"If every tile is carrying that much information -- offering choices about scoring and character advancement as well as combat tactics -- it's infeasible to communicate that for a thousand tiles on screen. Then, with Imbroglio, I had even more information per tile -- damage number and type, experience bar, extra abilities -- so it had to be even smaller."
This also prompted the game's spare yet nuanced art style, which had to easily communicate to the player within the space he had.
"With every game, I am trying to work out what makes most sense for it. Each game has different needs -- sometimes the atmosphere is most important and I am trying to give a sense of place, sometimes you might obscure things for a reason, and other times the priority is to be able to see what's going on." says Brough. "Imbroglio needs to pack a lot of information on screen, and so a high-res style made sense."
The grid size formed a symbiotic relationship with the game over the course of development, enhancing Brough's ideas in some places while helping him come up with new solutions to the challenge of progression and depth in a limited space.
SMALLER AND SMALLER
Brough insists that tight play spaces were the natural and logical choice for his designs. "It would be harder to make them bigger," he says.
"I used to think about, 'What would a 5x5 or 4x4 roguelike look like?' as a challenge, but when making Imbroglio, dropping it down to 5x5 then 4x4 simply solved a bunch of problems without adding any new ones."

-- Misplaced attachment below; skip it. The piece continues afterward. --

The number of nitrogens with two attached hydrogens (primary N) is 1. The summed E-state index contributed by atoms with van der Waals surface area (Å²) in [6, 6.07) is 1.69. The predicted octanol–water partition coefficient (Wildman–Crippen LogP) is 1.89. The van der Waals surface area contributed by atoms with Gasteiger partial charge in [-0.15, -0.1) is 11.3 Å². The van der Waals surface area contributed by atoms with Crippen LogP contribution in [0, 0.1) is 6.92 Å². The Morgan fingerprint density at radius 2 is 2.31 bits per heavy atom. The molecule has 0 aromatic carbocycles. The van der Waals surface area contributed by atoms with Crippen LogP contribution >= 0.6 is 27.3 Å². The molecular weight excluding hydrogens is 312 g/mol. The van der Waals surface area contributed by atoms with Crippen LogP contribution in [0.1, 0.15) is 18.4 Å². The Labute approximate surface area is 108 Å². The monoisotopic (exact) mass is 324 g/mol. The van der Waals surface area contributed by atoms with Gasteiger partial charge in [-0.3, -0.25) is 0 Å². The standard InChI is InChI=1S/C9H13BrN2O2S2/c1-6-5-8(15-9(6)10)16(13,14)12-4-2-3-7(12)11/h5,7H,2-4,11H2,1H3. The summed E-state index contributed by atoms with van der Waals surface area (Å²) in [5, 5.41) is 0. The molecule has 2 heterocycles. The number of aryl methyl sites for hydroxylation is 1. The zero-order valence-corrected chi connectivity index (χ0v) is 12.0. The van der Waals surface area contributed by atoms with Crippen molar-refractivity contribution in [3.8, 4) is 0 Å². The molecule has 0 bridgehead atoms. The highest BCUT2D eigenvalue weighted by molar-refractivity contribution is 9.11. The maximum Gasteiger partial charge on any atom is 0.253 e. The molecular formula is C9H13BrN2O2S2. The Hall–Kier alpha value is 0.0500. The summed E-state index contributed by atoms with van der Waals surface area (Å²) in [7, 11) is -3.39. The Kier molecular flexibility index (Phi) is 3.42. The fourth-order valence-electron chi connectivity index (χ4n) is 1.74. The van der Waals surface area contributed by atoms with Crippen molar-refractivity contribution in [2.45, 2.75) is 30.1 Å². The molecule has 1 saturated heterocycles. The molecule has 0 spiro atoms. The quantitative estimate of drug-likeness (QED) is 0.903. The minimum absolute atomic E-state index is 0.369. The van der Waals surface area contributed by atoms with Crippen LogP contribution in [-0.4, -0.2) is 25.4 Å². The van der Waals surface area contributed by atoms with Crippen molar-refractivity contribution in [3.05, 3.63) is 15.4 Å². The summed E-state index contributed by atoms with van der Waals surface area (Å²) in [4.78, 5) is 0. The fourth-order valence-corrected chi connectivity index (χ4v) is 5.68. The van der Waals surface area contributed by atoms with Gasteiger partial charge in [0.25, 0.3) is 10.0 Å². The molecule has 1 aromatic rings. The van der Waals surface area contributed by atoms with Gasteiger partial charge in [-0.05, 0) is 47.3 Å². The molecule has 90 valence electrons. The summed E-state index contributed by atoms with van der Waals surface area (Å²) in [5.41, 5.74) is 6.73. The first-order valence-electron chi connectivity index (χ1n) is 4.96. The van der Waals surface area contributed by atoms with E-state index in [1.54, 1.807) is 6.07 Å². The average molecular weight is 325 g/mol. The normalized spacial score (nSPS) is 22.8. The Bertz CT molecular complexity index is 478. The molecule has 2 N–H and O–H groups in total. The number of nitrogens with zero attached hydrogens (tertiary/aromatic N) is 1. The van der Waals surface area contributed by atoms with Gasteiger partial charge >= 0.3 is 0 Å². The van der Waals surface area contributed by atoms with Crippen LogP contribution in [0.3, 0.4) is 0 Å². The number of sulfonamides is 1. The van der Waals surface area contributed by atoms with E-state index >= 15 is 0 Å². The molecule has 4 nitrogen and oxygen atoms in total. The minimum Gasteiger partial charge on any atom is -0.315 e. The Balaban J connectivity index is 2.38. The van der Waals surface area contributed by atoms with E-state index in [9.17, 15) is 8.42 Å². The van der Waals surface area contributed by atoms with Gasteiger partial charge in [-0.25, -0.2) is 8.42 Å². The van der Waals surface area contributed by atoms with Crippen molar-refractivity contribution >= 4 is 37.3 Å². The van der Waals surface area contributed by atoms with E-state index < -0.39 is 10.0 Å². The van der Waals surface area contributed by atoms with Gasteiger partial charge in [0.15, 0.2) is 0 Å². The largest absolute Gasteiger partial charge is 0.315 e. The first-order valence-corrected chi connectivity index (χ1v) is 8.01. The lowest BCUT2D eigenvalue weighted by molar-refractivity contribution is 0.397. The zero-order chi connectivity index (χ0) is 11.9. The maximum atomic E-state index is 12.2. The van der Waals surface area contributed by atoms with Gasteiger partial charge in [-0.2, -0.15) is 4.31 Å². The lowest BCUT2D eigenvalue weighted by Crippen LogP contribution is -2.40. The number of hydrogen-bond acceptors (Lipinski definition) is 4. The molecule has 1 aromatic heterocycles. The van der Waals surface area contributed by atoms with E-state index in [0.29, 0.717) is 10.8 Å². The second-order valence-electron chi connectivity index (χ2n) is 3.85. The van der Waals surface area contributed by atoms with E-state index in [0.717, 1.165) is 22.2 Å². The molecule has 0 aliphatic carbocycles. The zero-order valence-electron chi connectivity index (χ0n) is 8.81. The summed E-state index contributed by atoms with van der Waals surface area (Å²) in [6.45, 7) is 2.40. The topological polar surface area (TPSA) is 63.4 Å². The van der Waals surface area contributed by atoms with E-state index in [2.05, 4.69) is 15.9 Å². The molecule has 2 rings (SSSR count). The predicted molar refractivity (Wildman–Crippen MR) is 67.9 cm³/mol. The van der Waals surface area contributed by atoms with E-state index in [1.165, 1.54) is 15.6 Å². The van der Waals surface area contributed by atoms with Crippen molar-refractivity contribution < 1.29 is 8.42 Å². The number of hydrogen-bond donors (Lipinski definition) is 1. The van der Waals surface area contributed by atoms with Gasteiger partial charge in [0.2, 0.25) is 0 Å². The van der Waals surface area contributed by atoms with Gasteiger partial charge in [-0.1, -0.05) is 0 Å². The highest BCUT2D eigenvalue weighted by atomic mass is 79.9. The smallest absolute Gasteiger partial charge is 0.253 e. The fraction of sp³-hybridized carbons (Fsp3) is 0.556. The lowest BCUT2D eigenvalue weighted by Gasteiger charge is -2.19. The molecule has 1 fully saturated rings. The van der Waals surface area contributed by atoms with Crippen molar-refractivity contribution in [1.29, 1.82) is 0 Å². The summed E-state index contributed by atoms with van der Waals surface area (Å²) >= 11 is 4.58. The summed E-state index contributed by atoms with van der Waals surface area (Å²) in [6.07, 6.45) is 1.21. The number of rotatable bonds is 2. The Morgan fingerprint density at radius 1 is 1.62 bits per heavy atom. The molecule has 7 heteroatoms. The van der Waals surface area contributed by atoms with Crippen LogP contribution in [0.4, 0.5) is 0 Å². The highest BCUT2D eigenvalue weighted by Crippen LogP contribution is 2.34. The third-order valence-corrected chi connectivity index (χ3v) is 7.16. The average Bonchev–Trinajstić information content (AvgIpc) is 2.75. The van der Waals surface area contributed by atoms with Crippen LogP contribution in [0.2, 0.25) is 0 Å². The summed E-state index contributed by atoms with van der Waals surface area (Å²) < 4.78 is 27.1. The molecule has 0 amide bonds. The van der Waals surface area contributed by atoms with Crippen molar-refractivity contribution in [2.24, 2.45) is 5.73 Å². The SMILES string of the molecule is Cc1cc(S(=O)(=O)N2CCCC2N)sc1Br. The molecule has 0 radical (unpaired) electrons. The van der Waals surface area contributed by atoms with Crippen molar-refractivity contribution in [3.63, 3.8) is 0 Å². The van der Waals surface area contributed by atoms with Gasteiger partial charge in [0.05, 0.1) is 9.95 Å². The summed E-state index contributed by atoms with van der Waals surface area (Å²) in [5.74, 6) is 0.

"Now, I think about 3x3 as a challenge," he adds. "But if I ever make one, it will probably be because it was the easiest size for something to be."
No matter how big the game world is, their actions are intimate and close. What they will do in the play space a developer has created for them will happen in the immediate space around them, whether it be a short puzzle or a sprawling space opera.
Brough has looked at that relationship between the player and game and closed the distance, putting all of his focus onto the player's interactions.
Through this zoomed-in perspective, Brough found solutions to problems he had in development, helped add clarity to player strategy, and distilled the heart of an epic strategy RPG into a 16 square grid.
"Imbroglio arose fairly organically, just feeling out what worked given the basic idea to start with, but with an open mind for strange possibilities," he says. "In the end, it feels quite contradictory -- a long leveling arc inside a tiny space. But it works as a game, and I hope the perversity adds a pleasant tension."